Peace History: People, Politics and Culture’

 From Jim McCluskey

On Friday and Saturday (28/29) I attended a conference entitled ‘Peace History: People, Politics and Culture’ at the Imperial War Museum. This was very much worthwhile.


The first talk was by Peter van den Dungen of the University of Bradford Peace Studies Department. Peter is the world authority on Peace Museums.

 He is a brilliant and entertaining speaker – a very switched-on man with a wide-ranging vision of what constitutes peace. He spoke about the writings and ideas of Erasmus who he considers the first humanist advocate of peace, and the first person to analyse war from the humanist point of view. He (Erasmus) wrote a number of books exposing and condemning the inhumanity and insanity of war and what he had to say is still very relevant. 


Ian Christie of Birkbeck College spoke of Peace and Propaganda on Film and illustrated his talk with clips. One of the clips was from a film made by two students at Glasgow Art School. They made it entirely from their own resources and at virtually no cost. It is extremely witty, moving, and telling and is the sort of film an organisation like MFP could produce at some stage.


For me the star speaker was Peter Hennessy who spoke on his recent book ‘The Cabinet and the Bomb’. As you will know he is one of the most respected historians in the world today, and noted for his deep seriousness and the meticulous and painstaking quality of his work. It was a great surprise that he also has a marvelous sense of humour and a joyful lack of reverence for the august subjects of his studies. Someone in the audience made an observation which (he said) pressed all his buttons and thereafter he let rip with his opinions about the quality of our present political leadership. It was clear that he held Blair and his cabinet in utter contempt (we might not have agreed with politicians of the Healey/Whitelaw era, but at least ‘they were men’).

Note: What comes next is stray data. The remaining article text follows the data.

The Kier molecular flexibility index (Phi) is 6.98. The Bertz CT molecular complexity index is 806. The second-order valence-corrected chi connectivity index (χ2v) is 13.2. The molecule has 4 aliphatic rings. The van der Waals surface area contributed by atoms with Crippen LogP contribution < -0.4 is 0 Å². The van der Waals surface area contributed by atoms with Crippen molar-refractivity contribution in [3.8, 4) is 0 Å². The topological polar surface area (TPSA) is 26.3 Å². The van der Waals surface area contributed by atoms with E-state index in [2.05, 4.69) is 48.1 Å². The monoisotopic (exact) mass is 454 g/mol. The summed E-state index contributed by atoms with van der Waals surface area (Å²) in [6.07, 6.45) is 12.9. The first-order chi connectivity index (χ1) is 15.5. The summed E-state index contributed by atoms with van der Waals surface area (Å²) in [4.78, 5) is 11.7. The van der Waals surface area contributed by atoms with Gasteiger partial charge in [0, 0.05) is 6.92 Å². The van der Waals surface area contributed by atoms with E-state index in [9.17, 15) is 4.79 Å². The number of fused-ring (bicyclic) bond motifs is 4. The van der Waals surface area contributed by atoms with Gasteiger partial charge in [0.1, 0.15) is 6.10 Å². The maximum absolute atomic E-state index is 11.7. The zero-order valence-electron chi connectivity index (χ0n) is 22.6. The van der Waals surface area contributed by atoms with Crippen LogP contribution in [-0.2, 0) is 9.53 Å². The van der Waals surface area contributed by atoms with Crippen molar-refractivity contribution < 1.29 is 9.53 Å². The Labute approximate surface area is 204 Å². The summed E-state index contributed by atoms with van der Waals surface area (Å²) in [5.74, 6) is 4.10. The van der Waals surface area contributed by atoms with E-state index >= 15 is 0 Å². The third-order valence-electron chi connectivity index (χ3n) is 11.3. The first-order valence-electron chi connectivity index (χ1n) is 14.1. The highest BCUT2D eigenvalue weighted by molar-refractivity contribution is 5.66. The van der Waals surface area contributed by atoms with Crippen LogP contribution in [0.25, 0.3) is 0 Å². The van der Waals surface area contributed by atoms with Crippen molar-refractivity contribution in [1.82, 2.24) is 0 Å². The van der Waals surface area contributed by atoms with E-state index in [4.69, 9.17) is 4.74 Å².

He was also clearly sickened by the fact that all the cabinet decisions about ‘The

British Bomb’ were taken for trivial and self serving reasons (‘no foreign secretary is every going to talk to me like that again’ was one pre-bomb foreign secretary’s reason for voting for ‘a British bomb’). Hennessy, having read all the relevant cabinet papers since 1945, said that the question of the morality of the atomic and the hydrogen bombs and the suffering they might bring did not come into it.

The only conclusion that could be drawn from this paper and the others that were delivered at this conference is that we are not going to get sane and humane foreign policies from politicians without massive and sustained pressure from civil society.

Hennessy said ‘They will never, ever, give up their nuclear bombs. They may give up their new aircraft carriers [they are already talking about doing this], they may give up the Euro-fighter but they will never give up the bomb’. Politicians see their nuclear weapons as something that gives them personally prestige and power amongst their peers on the international stage. He said this became absolutely clear to him as he immersed himself in the transcripts of the, until now, secret exchanges in cabinet. 

I wont go on about the other speakers but all were well worth listening to.